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February 18, 2016

Private Eye Medicine Balls 1411
Filed under: Private Eye — Dr. Phil @ 9:01 am

Sepsis, and spotting serious illness

The NHS England report into the tragic death of one-year-old William Mead from sepsis shows how disjointed and dangerous the NHS frontline can be. Sepsis is a hard enough diagnosis to make in ideal conditions but UK general practice is now so threadbare and splintered that continuity of care has been lost and patients are seen and assessed in disparate ten minute blocks without anyone having time to join up the evidence. The pressure on GPs not to prescribe antibiotics and not to refer patients to busy emergency departments doesn’t help, and research by the Commonwealth Fund recently found that UK GPs are the most stressed in the western world. Under such circumstances, difficult diagnoses are more likely to be missed.

The failure of NHS 111 call-handlers is equally understandable when people with no medical training and limited experience are using simplistic and imperfect algorithms (Eyes passim). Even if William had made it to hospital there is no guarantee his sepsis would have been quickly picked up. The excellent Sepsis Trust highlights the 44,000 deaths that occur each year in the UK including a thousand children, when the body mounts an extreme reaction to infection and injures its own tissues and organs. The infection that leads to the sepsis may appear minor, and many of these deaths occur because the sepsis wasn’t spotted quickly enough while the patient was already in hospital. And even when a diagnosis is made, delays in giving urgent IV antibiotics, fluids and oxygen can occur while a patient is shunted form the emergency department to a ward. Again, continuity of care is lost.

The Sepsis Trust ( is hoping to educate parents and carers not just to spot the signs of sepsis but to mention to the health professionals they contact that they think sepsis might be the diagnosis. It issues very useful toolkits for NHS staff and the public to help spot when a child or adult might be seriously ill and takes the line that the public should have easy access to all the information even if it is complex. The NHS and NICE websites in contrast are so vast that it’s hard to find the information you need quickly.

MD has collected all the information he can find from the sepsis trust, NHS and NICE websites to list the ‘red flag’ symptoms and signs that require an urgent medical opinion for a sick child. They might not be a sign of serious illness and they might lead to even more over-crowding in emergency departments but here they are:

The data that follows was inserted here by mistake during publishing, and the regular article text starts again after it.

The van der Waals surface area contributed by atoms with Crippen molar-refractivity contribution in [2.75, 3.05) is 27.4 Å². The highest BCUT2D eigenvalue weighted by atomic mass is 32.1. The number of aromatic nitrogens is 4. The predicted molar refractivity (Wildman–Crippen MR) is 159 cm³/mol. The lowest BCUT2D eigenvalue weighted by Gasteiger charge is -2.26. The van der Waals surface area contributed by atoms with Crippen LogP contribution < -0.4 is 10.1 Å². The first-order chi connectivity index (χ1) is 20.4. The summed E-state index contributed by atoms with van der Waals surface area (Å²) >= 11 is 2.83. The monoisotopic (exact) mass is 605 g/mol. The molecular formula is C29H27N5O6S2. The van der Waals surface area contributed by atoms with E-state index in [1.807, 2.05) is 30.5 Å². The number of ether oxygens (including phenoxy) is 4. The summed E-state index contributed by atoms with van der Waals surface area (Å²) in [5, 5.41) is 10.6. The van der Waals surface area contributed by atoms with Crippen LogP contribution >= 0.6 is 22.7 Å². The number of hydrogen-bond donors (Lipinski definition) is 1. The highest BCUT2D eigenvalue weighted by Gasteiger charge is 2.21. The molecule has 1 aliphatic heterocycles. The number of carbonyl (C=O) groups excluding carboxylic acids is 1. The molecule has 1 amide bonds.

Pale/mottled/ashen/blue skin, lips or tongue. No response to your voice and play. Just looking really ill to you. Does not wake, or if roused does not stay awake. Weak, high-pitched or continuous cry. Grunting. Passing no urine in the day. Breathing rate greater than sixty breaths per minute in a child aged up to five months; greater than fifty breaths per minute, age six to twelve months; greater than forty breaths per minute if older than twelve months. Sucking in of the muscles in between the ribs as your child breathes (in-drawing), showing it is working really hard to breath. Reduced skin turgor – when you’re well, your skin returns quickly to its normal shape if you (gently) squeeze it. If it doesn’t, that’s a sign of dehydration. Skin mottled or discoloured. Extreme shivering. Bulging fontanelle – feel your baby’s soft spot between the skull bones when he or she is well. If it bulges out during illness, that’s a red flag sign. Children younger than three months with a temperature of 38°C or higher. Children aged three to six months with a temperature of 39°C or higher. A fever lasting more than five days. Children with a high heart rate (you have to look up what’s normal). Cold arms and limbs, and a low temperature (36°C or less). A weak pulse. A non-blanching rash (a rash that does not disappear with pressure). Your child has a fit or seizure.